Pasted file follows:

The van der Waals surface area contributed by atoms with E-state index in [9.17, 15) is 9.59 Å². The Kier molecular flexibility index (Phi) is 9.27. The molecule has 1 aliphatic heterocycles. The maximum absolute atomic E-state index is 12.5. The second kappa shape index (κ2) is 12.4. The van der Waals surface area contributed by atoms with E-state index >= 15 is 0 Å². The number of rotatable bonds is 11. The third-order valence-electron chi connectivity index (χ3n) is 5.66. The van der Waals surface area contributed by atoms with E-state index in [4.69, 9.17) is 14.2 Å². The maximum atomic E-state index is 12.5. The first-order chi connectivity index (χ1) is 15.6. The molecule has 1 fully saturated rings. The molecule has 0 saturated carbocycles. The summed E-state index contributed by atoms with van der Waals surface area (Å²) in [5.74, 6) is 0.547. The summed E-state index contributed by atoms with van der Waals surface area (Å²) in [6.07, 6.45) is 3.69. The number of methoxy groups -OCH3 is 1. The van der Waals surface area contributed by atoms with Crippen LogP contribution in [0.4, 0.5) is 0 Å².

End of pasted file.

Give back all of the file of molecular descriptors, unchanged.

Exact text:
The van der Waals surface area contributed by atoms with E-state index in [9.17, 15) is 9.59 Å². The Kier molecular flexibility index (Phi) is 9.27. The molecule has 1 aliphatic heterocycles. The maximum absolute atomic E-state index is 12.5. The second kappa shape index (κ2) is 12.4. The van der Waals surface area contributed by atoms with E-state index >= 15 is 0 Å². The number of rotatable bonds is 11. The third-order valence-electron chi connectivity index (χ3n) is 5.66. The van der Waals surface area contributed by atoms with E-state index in [4.69, 9.17) is 14.2 Å². The maximum atomic E-state index is 12.5. The first-order chi connectivity index (χ1) is 15.6. The molecule has 1 fully saturated rings. The molecule has 0 saturated carbocycles. The summed E-state index contributed by atoms with van der Waals surface area (Å²) in [5.74, 6) is 0.547. The summed E-state index contributed by atoms with van der Waals surface area (Å²) in [6.07, 6.45) is 3.69. The number of methoxy groups -OCH3 is 1. The van der Waals surface area contributed by atoms with Crippen LogP contribution in [0.4, 0.5) is 0 Å².